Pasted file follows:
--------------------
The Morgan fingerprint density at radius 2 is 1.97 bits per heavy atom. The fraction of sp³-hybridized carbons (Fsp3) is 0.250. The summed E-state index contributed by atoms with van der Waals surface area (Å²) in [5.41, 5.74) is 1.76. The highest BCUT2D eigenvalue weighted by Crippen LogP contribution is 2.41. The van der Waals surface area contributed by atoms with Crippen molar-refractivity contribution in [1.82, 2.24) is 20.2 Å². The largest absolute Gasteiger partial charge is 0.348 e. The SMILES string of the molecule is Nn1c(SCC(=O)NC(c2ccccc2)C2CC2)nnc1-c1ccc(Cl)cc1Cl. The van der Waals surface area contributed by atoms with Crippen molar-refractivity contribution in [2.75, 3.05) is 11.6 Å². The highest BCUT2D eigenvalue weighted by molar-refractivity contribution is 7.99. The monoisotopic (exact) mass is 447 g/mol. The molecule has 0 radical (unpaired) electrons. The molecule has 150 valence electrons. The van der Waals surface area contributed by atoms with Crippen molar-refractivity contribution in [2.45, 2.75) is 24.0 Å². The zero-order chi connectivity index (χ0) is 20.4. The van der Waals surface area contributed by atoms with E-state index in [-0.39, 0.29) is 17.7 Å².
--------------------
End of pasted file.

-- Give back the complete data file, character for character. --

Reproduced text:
The Morgan fingerprint density at radius 2 is 1.97 bits per heavy atom. The fraction of sp³-hybridized carbons (Fsp3) is 0.250. The summed E-state index contributed by atoms with van der Waals surface area (Å²) in [5.41, 5.74) is 1.76. The highest BCUT2D eigenvalue weighted by Crippen LogP contribution is 2.41. The van der Waals surface area contributed by atoms with Crippen molar-refractivity contribution in [1.82, 2.24) is 20.2 Å². The largest absolute Gasteiger partial charge is 0.348 e. The SMILES string of the molecule is Nn1c(SCC(=O)NC(c2ccccc2)C2CC2)nnc1-c1ccc(Cl)cc1Cl. The van der Waals surface area contributed by atoms with Crippen molar-refractivity contribution in [2.75, 3.05) is 11.6 Å². The highest BCUT2D eigenvalue weighted by molar-refractivity contribution is 7.99. The monoisotopic (exact) mass is 447 g/mol. The molecule has 0 radical (unpaired) electrons. The molecule has 150 valence electrons. The van der Waals surface area contributed by atoms with Crippen molar-refractivity contribution in [2.45, 2.75) is 24.0 Å². The zero-order chi connectivity index (χ0) is 20.4. The van der Waals surface area contributed by atoms with E-state index in [-0.39, 0.29) is 17.7 Å².